In the past decade, topical anesthesia has been widely used for small-incision phacoemulsification, especially clear corneal cataract surgery. Topical anesthesia is considered safe and effective, greatly reducing the risk of complications and systemic toxicity and eliminating the use of needles.1–4
Lidocaine 4% and bupivacaine 0.5% or 0.75% are among the agents most frequently used for topical anesthesia in small-incision cataract surgery. Both have a rapid onset time.5 Lidocaine is known to be less toxic to the corneal epithelium than bupivacaine.6 Short-term exposure of corneal endothelium to intracameral lidocaine appears to be safe.7,8
Lidocaine is a weak base with a pKa value of 7.8. Hence, at pH 5, only 0.16% of the molecules are nonionized in aqueous solution, calculated from the Henderson-Hasselbalch equation. According to the principle of “nonionic diffusion” or “partition hypothesis,” only the nonionized moiety of a weak electrolyte is expected to penetrate lipid membranes.9,10 Increasing the pH of the anesthetic solution by adding sodium bicarbonate (pH adjustment) should augment the rate of penetration of the local anesthetic agent into the tissue.5,11 In a previous in vivo study, aqueous humor levels of lidocaine after topical application of lidocaine 4% in a pH 7.2 solution were 210% higher than in a pH 5.2 solution.11
In the present study, we examined the pH dependence of the penetration of lidocaine across the human cornea in vitro.
Materials and Methods
Ten pairs of human corneas were obtained from the Eye Bank, Department of Ophthalmology, University of Vienna. The corneas were not considered for corneal transplantation because of 1 or more of the following reasons: enucleation more than 6 hours after death of donor, potential human immunodeficiency virus or hepatitis C virus infection (positive or missing results due to hemolytic sera), advanced donor age, and systemic donor infection or leukemia.12 The use of human corneas in the study was approved by the Ethics Committee of the Medical School, University of Vienna.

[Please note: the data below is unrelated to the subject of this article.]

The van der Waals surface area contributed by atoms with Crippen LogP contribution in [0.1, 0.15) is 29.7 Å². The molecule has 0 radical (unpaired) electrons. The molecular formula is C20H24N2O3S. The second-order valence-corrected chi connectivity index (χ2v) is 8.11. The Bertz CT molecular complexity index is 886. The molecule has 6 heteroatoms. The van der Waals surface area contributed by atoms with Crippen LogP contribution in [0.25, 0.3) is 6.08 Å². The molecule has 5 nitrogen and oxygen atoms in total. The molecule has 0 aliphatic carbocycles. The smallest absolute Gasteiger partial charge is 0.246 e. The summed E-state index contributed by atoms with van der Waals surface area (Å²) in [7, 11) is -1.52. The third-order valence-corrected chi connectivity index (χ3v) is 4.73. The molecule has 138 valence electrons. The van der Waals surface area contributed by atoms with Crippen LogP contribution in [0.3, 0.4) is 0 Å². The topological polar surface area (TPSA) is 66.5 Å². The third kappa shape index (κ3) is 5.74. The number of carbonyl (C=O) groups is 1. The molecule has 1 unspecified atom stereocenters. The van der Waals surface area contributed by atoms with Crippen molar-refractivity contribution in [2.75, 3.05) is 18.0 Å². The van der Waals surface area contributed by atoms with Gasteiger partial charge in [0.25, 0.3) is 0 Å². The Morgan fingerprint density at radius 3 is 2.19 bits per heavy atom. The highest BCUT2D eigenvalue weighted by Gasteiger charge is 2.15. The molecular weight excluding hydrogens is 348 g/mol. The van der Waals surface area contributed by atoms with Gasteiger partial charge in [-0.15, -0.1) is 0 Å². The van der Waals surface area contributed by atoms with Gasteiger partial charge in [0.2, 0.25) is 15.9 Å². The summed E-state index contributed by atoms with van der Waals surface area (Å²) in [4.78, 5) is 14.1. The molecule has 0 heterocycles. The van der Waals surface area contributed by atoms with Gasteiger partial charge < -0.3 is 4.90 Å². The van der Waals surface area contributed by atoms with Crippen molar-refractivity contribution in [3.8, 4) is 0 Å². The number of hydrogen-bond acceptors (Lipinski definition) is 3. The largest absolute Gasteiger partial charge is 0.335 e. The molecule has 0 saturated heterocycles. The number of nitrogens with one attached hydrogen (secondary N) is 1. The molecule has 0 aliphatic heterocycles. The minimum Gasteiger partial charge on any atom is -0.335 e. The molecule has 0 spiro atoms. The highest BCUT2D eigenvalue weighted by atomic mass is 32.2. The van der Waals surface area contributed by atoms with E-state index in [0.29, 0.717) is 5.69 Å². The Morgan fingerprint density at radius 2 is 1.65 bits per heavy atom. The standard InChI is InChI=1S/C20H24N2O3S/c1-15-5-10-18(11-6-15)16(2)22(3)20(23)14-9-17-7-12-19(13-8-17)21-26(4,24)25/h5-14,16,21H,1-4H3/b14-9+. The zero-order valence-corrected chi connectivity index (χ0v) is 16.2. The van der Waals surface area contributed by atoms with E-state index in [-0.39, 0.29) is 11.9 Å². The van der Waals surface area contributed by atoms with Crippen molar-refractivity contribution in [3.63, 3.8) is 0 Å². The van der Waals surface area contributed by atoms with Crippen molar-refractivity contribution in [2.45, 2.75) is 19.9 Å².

The mean donor age of the corneas was 64 years ± 7 (SD). Eight donors were men and 2, women. The mean postmortem enucleation time was 7.9 ± 0.6 hours. Sterile conditions were maintained throughout the enucleation procedure. The mean corneal endothelial cell density, examined by specular microscopy (Labovert® large-angle microscope, Leitz), was 2635 ± 150 cells/mm2. The corneas were stored in a culture medium (Optisol®, Chiron Vision) at 2°C to 4°C. Only transparent corneas with clinically intact epithelium were used. The mean time between enucleation and the experimental procedure was 5.5 ± 2 days (range 2 to 8 days).
A pair of corneas were mounted simultaneously in an in vitro perfusion system (modified Ussing chambers, Figure 1) and short circuited to eliminate electrical driving forces for the charged species of lidocaine using an automatic voltage clamp (VCC 600, Physiologic Instruments).13 Electrode asymmetries and fluid resistance were automatically compensated for by the voltage clamp.
Special care was taken to minimize corneal distortion or edge damage. On the endothelial side of the chamber, a rubber O-ring was inserted. The inner diameter of the Ussing chamber was 8 mm, resulting in an exposed corneal area of 50 mm2. By appropriate addition of Na+-acetate buffer, pH 5, or NaHCO3 solution, the osmolality of the epithelial bathing solutions was set to 290 mOsm/L, measured with a vapor pressure osmometer 5520 (Wescor), resulting in isotonic solutions with pH 5 and pH 7, respectively. The pH values remained unchanged during the entire experiment. The endothelial bathing solution consisted of (mM) 132 Na2+, 132 Cl−, 5.4 K+, 1.2 Mg2+, 1.2 Ca2+, 2.4 HPO42−, 0.6 H2PO4−, pH-adjusted to 7.4 by adding Hepes-Tris buffer. The osmolality of this solution was also 290 mOsm/L. All solutions contained 10 mM glucose. Both bathing solutions were recirculated by a gas-lift system with pure O2 at 37°C.
Transcorneal fluxes of lidocaine were determined by adding 14C-labeled lidocaine to the epithelial bathing solution together with 3H-polyethylene glycol (PEG), MM 4000, as a marker for the extracellular pathway. Fifty microliter aliquotes were sampled from the endothelial bathing solution every 15 minutes for 180 minutes to measure the radioactivity in a liquid scintillation counter (LS 6500, Beckman Instruments Inc.). Transcorneal fluxes of lidocaine were calculated from the differences in the appearance rate of 14C-labeled lidocaine and 3H-PEG in the endothelial solution; hence, lidocaine fluxes were corrected for extracellular movements.